When Heather Havard was a freshman in high school, she heard the song “27 Million” by worship leader Matt Redman about the number of slaves in the world.
She was moved enough to begin doing her own research and taking measures to fight human trafficking. This weekend, she’s leading a group of 10 people, most of them students at Sam Houston State University, where Havard is now a sophomore, to Atlanta to raise awareness during the Super Bowl about the problem of human trafficking.
“The Super Bowl is the number one event every year where human trafficking rates skyrocket,” said Havard, a member of University Heights Baptist Church in Huntsville, Texas. “Traffickers will come from all over the country, and some from places all over the world. They’ll rent out whole hotel floors. Sometimes you’ll find that entire hotels are rented out by traffickers.”
Havard and her fellow students will walk around Mercedes-Benz Stadium in Atlanta on Sunday handing out literature about human trafficking. They’ll also make rounds in parking lots to leave literature on vehicles. Havard said it’s important for people to know that as of 2018, there were more than 40 million human trafficking slaves in the world. In the state of Texas alone, 78,000 children and infants are being sexually exploited.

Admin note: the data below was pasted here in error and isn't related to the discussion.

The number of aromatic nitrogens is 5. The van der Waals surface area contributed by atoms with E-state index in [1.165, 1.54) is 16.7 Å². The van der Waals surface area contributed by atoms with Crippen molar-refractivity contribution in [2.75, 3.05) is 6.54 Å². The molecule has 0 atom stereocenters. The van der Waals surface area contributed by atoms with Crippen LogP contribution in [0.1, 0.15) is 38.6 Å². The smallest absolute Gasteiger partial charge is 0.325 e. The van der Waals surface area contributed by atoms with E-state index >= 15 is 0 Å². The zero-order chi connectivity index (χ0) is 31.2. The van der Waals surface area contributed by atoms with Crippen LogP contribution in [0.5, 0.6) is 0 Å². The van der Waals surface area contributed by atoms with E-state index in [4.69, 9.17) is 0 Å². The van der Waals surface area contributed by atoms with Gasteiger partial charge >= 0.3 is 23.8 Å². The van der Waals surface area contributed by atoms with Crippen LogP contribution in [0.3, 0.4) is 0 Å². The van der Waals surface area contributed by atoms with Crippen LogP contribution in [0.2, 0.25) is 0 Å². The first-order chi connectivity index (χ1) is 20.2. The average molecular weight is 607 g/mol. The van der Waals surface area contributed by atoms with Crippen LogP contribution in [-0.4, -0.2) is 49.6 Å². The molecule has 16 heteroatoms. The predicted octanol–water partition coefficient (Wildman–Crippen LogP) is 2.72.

Havard’s group is just one of many anti-human-trafficking organizations that are mobilizing during Super Bowl activities in Atlanta. Kasey McClure, founder of the organization 4Sarah, said the Super Bowl city is a prime target for human trafficking.
“The Super Bowl draws men, and when it draws men, usually there comes money,” McClure said, and “that, unfortunately, draws women.”
Women in the sex industry — and the men who exploit them — see the Super Bowl as an opportunity to make money, McClure said. Sometimes pimps will bring girls to the host Super Bowl city and make them work online or walk the streets. Many of these girls are underage.
McClure and volunteers she recruited spent Jan. 25-26 at First Baptist Church in Conyers, Ga., which served as a call center. Volunteers combed through online personal ads of women offering themselves for sexual services and documented the information they gleaned from the various ads. McClure then made phone calls to the women, offering them resources to help them get out of the industry.
“I saw your ad online,” McClure said when calls were answered. “I’m not with law enforcement. I’m calling today to offer you some encouragement. I’d like to text you a link where you can find some information about leaving the sex industry.”
Click here to read more.
Source: Baptist Press